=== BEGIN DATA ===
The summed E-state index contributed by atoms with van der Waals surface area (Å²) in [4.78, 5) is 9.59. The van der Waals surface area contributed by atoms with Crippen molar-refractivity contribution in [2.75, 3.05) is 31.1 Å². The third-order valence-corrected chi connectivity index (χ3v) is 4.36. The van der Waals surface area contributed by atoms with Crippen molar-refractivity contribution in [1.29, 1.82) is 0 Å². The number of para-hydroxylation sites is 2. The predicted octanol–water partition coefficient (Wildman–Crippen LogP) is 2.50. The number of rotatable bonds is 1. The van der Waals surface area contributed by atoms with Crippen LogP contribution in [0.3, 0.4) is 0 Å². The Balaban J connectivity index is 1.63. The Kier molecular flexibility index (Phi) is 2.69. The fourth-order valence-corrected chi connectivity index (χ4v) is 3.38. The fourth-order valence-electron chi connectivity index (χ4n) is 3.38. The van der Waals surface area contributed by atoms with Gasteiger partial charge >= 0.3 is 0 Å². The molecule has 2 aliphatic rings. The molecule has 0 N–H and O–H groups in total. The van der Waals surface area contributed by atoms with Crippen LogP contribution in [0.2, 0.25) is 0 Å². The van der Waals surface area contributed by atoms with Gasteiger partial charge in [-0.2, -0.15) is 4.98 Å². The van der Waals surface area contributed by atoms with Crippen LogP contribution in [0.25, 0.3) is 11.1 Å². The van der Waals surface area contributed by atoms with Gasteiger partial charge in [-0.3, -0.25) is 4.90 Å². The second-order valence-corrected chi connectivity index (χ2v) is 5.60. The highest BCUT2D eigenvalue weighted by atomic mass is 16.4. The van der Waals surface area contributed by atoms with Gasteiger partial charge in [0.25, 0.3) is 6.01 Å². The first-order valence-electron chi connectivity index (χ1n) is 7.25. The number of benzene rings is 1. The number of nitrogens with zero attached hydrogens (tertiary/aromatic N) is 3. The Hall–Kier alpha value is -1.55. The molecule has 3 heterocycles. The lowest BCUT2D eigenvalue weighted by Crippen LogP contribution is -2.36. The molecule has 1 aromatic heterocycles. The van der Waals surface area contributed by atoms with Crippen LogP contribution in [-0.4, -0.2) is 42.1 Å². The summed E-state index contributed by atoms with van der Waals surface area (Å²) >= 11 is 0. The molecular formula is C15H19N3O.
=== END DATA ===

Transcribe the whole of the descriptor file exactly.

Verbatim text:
The summed E-state index contributed by atoms with van der Waals surface area (Å²) in [4.78, 5) is 9.59. The van der Waals surface area contributed by atoms with Crippen molar-refractivity contribution in [2.75, 3.05) is 31.1 Å². The third-order valence-corrected chi connectivity index (χ3v) is 4.36. The van der Waals surface area contributed by atoms with Crippen molar-refractivity contribution in [1.29, 1.82) is 0 Å². The number of para-hydroxylation sites is 2. The predicted octanol–water partition coefficient (Wildman–Crippen LogP) is 2.50. The number of rotatable bonds is 1. The van der Waals surface area contributed by atoms with Crippen LogP contribution in [0.3, 0.4) is 0 Å². The Balaban J connectivity index is 1.63. The Kier molecular flexibility index (Phi) is 2.69. The fourth-order valence-corrected chi connectivity index (χ4v) is 3.38. The fourth-order valence-electron chi connectivity index (χ4n) is 3.38. The van der Waals surface area contributed by atoms with Gasteiger partial charge >= 0.3 is 0 Å². The molecule has 2 aliphatic rings. The molecule has 0 N–H and O–H groups in total. The van der Waals surface area contributed by atoms with Crippen LogP contribution in [0.2, 0.25) is 0 Å². The van der Waals surface area contributed by atoms with Gasteiger partial charge in [-0.2, -0.15) is 4.98 Å². The van der Waals surface area contributed by atoms with Crippen LogP contribution in [0.25, 0.3) is 11.1 Å². The van der Waals surface area contributed by atoms with Gasteiger partial charge in [-0.3, -0.25) is 4.90 Å². The second-order valence-corrected chi connectivity index (χ2v) is 5.60. The highest BCUT2D eigenvalue weighted by atomic mass is 16.4. The van der Waals surface area contributed by atoms with Gasteiger partial charge in [0.25, 0.3) is 6.01 Å². The first-order valence-electron chi connectivity index (χ1n) is 7.25. The number of benzene rings is 1. The number of nitrogens with zero attached hydrogens (tertiary/aromatic N) is 3. The Hall–Kier alpha value is -1.55. The molecule has 3 heterocycles. The lowest BCUT2D eigenvalue weighted by Crippen LogP contribution is -2.36. The molecule has 1 aromatic heterocycles. The van der Waals surface area contributed by atoms with Crippen LogP contribution in [-0.4, -0.2) is 42.1 Å². The summed E-state index contributed by atoms with van der Waals surface area (Å²) >= 11 is 0. The molecular formula is C15H19N3O.